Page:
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I like how String.Format uses arguments to inject variables in to the string it is formatting. This is called Composite Formating and is discussed by MSDN here.

I want this functionality with my logging facade:

string foo = "fancy";
string bar = "message";
log.Debug("My {0} log {1}.", foo, bar)

My ILoggerFacade has the following method signature:

void Debug<T>(T message, params Object[] args);

And, I know I can implement this quite simply:

ILog m_Log = \\some logging implementation
public void Debug<T>(T message, params Object[] args)
{
    m_Log.Debug(String.Format(message, args);
}

However, in Visual Studio I don't get the fancy highlighting of the {0}, {1}, ... arguments:

Argument highlighting for Composite Formatting methods

I guess it is ReSharper who is resposible for them, and it seems like it is just ignoring the formatting arguments and giving no "intellisense" help. This isn't good since the other developers who will be using the facade will be expecting this.

How do I get argument highlighting and "intellisense" for custom formatted methods similar to how these work:

Console.WriteLine(...)
String.Format(...)
etc...

Any help would be appreciated.

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1 Answer 1

up vote 24 down vote accepted

Check out ReSharpers External Annotations. Specifically, you want to use StringFormatMethodAttribute for this.

To use the External Annotations there are actually 3 methods. Two that it spells out, and one that you have to read between the lines to see.

  1. Reference "JetBrains.Annotations.dll". I would recommend against this one. I don't like the idea of copying the DLL, or having to reference the ReSharper install directory. This could cause issues if you upgrade or re-install.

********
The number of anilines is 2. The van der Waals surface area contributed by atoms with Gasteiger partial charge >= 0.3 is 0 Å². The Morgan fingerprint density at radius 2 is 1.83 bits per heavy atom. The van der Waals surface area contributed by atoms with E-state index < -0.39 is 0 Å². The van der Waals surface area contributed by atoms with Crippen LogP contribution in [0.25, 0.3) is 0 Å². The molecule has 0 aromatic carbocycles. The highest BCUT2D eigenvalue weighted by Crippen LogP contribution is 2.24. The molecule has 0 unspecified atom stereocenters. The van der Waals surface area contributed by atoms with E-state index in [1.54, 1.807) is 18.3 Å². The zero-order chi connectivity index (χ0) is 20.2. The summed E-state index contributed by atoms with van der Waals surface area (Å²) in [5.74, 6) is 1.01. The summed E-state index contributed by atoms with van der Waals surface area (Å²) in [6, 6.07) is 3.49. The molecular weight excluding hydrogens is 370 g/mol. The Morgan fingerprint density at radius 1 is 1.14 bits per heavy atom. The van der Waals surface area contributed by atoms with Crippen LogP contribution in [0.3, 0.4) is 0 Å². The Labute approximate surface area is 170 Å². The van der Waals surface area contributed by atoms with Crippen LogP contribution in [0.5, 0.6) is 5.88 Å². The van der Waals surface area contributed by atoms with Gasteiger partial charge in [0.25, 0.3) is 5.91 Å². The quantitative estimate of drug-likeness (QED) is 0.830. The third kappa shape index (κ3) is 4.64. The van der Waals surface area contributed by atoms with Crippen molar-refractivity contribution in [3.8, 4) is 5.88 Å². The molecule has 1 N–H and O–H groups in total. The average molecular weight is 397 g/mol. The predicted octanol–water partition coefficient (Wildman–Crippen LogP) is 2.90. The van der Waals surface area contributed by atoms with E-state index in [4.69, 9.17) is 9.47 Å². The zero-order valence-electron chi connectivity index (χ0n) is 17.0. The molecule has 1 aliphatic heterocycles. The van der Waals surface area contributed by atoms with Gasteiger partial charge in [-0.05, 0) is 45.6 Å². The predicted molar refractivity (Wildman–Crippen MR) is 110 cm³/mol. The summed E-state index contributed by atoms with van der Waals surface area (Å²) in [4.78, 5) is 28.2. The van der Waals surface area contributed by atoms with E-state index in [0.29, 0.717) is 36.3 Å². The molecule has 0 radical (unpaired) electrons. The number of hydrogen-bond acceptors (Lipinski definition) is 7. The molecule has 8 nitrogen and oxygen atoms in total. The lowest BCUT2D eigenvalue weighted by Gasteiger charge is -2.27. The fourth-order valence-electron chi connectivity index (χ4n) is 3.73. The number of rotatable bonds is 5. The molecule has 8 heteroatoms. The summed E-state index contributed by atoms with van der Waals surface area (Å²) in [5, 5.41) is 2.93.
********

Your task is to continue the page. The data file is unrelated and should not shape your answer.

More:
2. Copying and pasting attribute declarations into your solution. I'd recommend this as it gives you more control. Additionally, you can get rid of ReSharper (why would anyone do this? Stranger things have happened, I guess.), and still provide this feature to anyone that consumes your library. There are step by step instructions on how to do this in the first link.

  3. Create an XML file, similar to what it uses for for the .NET Assemblies. I did this for the Silverlight Unit Test Framework. ReSharper does not recognize these tests by default.

    To do this

    1. Create a file name <assembly>.xml and put it in "ReSharper\vXX\Bin\ExternalAnnotations".
    2. Add a root element "<assembly name="<assembly>">
    3. Now add <member> elements for each member that you want to give an attribute.

    I do not recommend doing this for your own code. However, if you have an assembly that you want to have this functionality, but cannot edit, this is the way to do it. This will only apply on your machine and each developer that uses the assembly will need to copy the xml file.

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2  
About third way to add annotations - you can put annotation xml file near the assembly, name it by <Assembly>.ExternalAnnotations.xml and commit it to your CVS. All other developers will get it automatically during update. –  derigel Aug 23 '12 at 20:51
    
@derigel Good call. I forgot about that one. I'm betting you could do something to include this in a NuGet package as well. However I'd still recommend option 2, if available. –  cadrell0 Aug 24 '12 at 12:32
2  
To do step 2 as suggested: jetbrains.com/resharper/webhelp/… –  Oliver Jan 17 at 13:28

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